Creating a Security Content Plan: Caution Bumps Ahead

Feb 27 2013 Megan Uncategorized No Comments

This month’s blog theme has been “Creating a Security Content Plan” and we have effectively talked about how to pair a problem with a solution as well as how to time those solutions and get the most effective change in behavior.


While each step may seem simple, and easy to implement, there are a few things to keep in mind. Potential…bumps in the road…as it where.

Lets go over the top ones.

1- Not all problems are created equal

2-Not all organization are created equal

3-Don’t focus on just one solution

4-Not all timing is created equal
Challenge #1: Not all problems are created equal.
If you go onsite and find out that an organization is having issues with using unapproved USB drives because it’s difficult, what does that mean? Is it difficult because there are none in the office? Is it difficult because in order to get them they have to go up 5 flights of stairs and check one out? Each example is ‘difficult’ but both for very different reasons. One can be resolved merely by making them available in the office while the other requires a decrease in physical difficulty.

You have to know why the reason is occurrinf before you can resolve it.

-Note- this also applies to motivation and forgetting.


Challenge #2: Not all organizations are created equal.

While it is very easy to think that an organizations’ architecture can be a ‘one size fits all’ situation that is not the case. Just like we talked about in previous blogs on culture, problem behaviors, and their reasons, are unique to the organization. For example, lets say that Morgan Stanley and Google both have issues with users not calling the help desk. A cultural assessment reveals that those at Morgan Stanley just don’t remember to call while the tech savvy employees at Google prefer to try and fix it themselves. Both companies have the same problem in their users, but the reason- and therefore the solution- is drastically different for both. In this example, Morgan Stanley needs to put up material to remind their users that the help desk is there and how to contact them. Even when they found significant increases in users calling the help desk they could not share their solution with Google because they are having a drastically different issue. Google needs to motivate their users not remind them.

Just as problems differ between organizations, the same can occur within. Lets say that one year a large influx of new employees was hired and suddenly there was a big problem with users not shredding PII. A cultural assessment shows that employees are having difficulty identifying PII when they see it. Over the next year a solution is applied, the problem behavior decreases, but suddenly it starts to creep back up again. Another evaluation reveals that users aren’t shredding PII now because they aren’t motivated to do so. They can properly identify it but they don’t see why it presents such a threat. Suddenly the problem has changed within the organization

This leads to our next challenge.


Challenge #3: Don’t focus on just one solution.

Lets say users are falling prey to phishing attacks because they have a hard time identifying it. Your organization spends a good amount of time, buys an embedded training tool and constantly sends users phishing emails as training on how to identify them.



Note- This is not how embedded training is recommended to be used but several organizations think that more is better and in this case that can have a nasty side effect.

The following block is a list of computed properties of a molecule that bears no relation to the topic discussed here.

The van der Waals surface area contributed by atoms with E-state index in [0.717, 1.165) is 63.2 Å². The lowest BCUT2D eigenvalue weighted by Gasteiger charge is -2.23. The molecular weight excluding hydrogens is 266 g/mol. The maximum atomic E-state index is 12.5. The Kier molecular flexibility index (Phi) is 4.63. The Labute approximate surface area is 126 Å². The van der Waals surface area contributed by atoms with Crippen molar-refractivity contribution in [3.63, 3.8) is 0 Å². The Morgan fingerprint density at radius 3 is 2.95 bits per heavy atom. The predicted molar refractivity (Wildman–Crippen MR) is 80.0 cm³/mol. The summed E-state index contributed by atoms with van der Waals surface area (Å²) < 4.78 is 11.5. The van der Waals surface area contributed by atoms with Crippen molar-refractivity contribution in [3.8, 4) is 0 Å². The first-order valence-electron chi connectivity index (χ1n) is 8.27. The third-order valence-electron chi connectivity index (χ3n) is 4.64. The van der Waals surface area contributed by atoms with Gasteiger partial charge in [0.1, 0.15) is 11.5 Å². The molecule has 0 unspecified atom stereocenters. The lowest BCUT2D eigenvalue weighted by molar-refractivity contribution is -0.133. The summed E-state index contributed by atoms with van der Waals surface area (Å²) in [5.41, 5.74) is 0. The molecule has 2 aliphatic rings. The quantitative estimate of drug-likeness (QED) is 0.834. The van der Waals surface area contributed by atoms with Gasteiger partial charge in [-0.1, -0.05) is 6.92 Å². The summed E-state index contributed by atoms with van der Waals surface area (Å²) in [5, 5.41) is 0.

Suddenly the users can identify any phishing email but they think that ALL of them are from their organization. What happens when users think phishing emails are from their organization rather than a hacker trying to gain access to their bank account?

They are no longer ‘scary.’ The threat of danger has been highly diluted and the users motivation to avoid phishing emails decreases rapidly. This is what can potentially happen when all your effort is put on one ‘solution’….you risk creating another problem for yourself. A well though out content plan, rather than a poorly used tool, will not only address your current problem with an appropriate solution but will do so in a manner to make sure other problems don’t arise as well.


Challenge #4: Not all timing is created equal. 

Just like with problems, organization, and ultimately culture, the timing of solutions is not always the same. In last weeks blog on timing both problems had to address all three reasons why the behavior was occurring: (1) difficulty, (2) motivation, and (3) forgetting. Even though one example was about deterring kids from approaching poison ivy, and the other about users falling for phishing attacks, the order of the solutions was ultimately the same.

It is very important to point out that this is NOT always the case.

The reason both examples were timed the same was because the problems were the same. More specifically, children were having difficulty identifying poison ivy while users found it difficult to identify phishing emails. Because these similarities existed across all three problems they could be ordered the same for both problems. If even one of those problems were different (i.e., difficulty for one was physical instead of issues with identification) the timing gets changed.

Long story short, not all timing is created equal.

There you have it. The top 4 challenges to look out for when creating an effective content plan. They may seem small but trust me, treat any of them lightly and suddenly your well-planned security architecture starts to look like a confusing web of random user behavior.

Leave a Reply

Your email address will not be published. Required fields are marked *

You may use these HTML tags and attributes: <a href="" title=""> <abbr title=""> <acronym title=""> <b> <blockquote cite=""> <cite> <code> <del datetime=""> <em> <i> <q cite=""> <strike> <strong>